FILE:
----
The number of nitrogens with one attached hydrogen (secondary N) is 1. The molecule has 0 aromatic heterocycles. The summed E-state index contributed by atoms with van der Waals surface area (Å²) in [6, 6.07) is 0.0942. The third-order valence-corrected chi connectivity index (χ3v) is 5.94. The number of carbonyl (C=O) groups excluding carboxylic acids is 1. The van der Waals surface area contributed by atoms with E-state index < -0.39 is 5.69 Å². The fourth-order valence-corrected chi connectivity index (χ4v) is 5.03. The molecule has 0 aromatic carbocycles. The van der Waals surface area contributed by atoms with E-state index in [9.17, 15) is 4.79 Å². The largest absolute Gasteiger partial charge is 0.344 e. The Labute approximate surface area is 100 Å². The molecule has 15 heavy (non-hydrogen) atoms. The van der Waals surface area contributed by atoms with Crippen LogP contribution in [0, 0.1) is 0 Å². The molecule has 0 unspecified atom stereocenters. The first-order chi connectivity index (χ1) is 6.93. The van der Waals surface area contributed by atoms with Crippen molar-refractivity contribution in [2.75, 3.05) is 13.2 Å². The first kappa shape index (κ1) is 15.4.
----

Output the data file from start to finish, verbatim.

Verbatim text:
The number of nitrogens with one attached hydrogen (secondary N) is 1. The molecule has 0 aromatic heterocycles. The summed E-state index contributed by atoms with van der Waals surface area (Å²) in [6, 6.07) is 0.0942. The third-order valence-corrected chi connectivity index (χ3v) is 5.94. The number of carbonyl (C=O) groups excluding carboxylic acids is 1. The van der Waals surface area contributed by atoms with E-state index < -0.39 is 5.69 Å². The fourth-order valence-corrected chi connectivity index (χ4v) is 5.03. The molecule has 0 aromatic carbocycles. The van der Waals surface area contributed by atoms with E-state index in [9.17, 15) is 4.79 Å². The largest absolute Gasteiger partial charge is 0.344 e. The Labute approximate surface area is 100 Å². The molecule has 15 heavy (non-hydrogen) atoms. The van der Waals surface area contributed by atoms with Crippen LogP contribution in [0, 0.1) is 0 Å². The molecule has 0 unspecified atom stereocenters. The first-order chi connectivity index (χ1) is 6.93. The van der Waals surface area contributed by atoms with Crippen molar-refractivity contribution in [2.75, 3.05) is 13.2 Å². The first kappa shape index (κ1) is 15.4.